“… BEIJING — Michael Phelps was in trouble.
Churning desperately to the wall in the 100-meter butterfly Saturday, chasing Milorad Cavic and an historic seventh gold medal in these Olympics, Phelps was in that worst of all places for a butterflyer approaching the finish:
No man’s land.
His strokes had not timed out in this most rhythmic of all swimming disciplines, and now Phelps was left with two bad alternatives.
He could ride his last full stroke to the wall — gliding in.
Or he could recoil and throw his arms forward one more time — chopping the wall, as they say in swimming.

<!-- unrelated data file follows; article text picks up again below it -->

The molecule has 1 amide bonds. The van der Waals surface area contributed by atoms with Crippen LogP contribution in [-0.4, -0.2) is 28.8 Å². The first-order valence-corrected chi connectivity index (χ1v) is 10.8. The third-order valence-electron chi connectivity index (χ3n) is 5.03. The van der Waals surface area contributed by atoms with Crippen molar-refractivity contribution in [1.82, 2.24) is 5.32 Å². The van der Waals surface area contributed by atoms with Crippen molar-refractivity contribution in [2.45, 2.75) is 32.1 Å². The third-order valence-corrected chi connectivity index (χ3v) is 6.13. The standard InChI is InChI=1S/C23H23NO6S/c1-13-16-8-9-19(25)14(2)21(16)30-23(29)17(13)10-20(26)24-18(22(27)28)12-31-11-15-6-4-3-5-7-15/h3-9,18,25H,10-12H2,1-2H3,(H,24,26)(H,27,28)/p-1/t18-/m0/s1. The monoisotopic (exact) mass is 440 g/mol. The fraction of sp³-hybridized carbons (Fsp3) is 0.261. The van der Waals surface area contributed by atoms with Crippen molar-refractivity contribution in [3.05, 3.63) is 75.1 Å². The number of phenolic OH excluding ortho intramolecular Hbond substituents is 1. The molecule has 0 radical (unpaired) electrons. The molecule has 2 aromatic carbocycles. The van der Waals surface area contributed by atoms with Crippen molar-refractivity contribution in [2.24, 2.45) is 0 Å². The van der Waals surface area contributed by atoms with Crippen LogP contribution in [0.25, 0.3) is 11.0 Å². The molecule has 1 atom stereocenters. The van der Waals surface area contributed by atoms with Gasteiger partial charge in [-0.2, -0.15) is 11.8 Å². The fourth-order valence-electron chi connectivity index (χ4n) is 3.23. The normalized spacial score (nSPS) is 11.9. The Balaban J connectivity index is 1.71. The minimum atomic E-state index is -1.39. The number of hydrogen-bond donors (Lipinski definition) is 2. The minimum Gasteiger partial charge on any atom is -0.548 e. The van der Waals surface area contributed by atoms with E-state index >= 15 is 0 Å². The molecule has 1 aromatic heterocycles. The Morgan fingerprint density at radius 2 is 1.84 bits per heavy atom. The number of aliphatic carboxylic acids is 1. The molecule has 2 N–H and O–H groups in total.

Either way, you usually lose an airtight butterfly race with a mistimed finish….”
so what did he do?
He made the right choice, somehow manufacturing a “short, fast stroke” to the wall. Cavic was no more than a foot from touching when Phelps still had his hands in the water. His recovery and reach were frantically fast.
Cavic stretched out, fully extended, hands grazing the wall below the water’s surface. Phelps hammered the wall at water’s edge. Those high-low butterfly finishes are the hardest for fans to judge — and the judgment in the Cube was nearly universal….”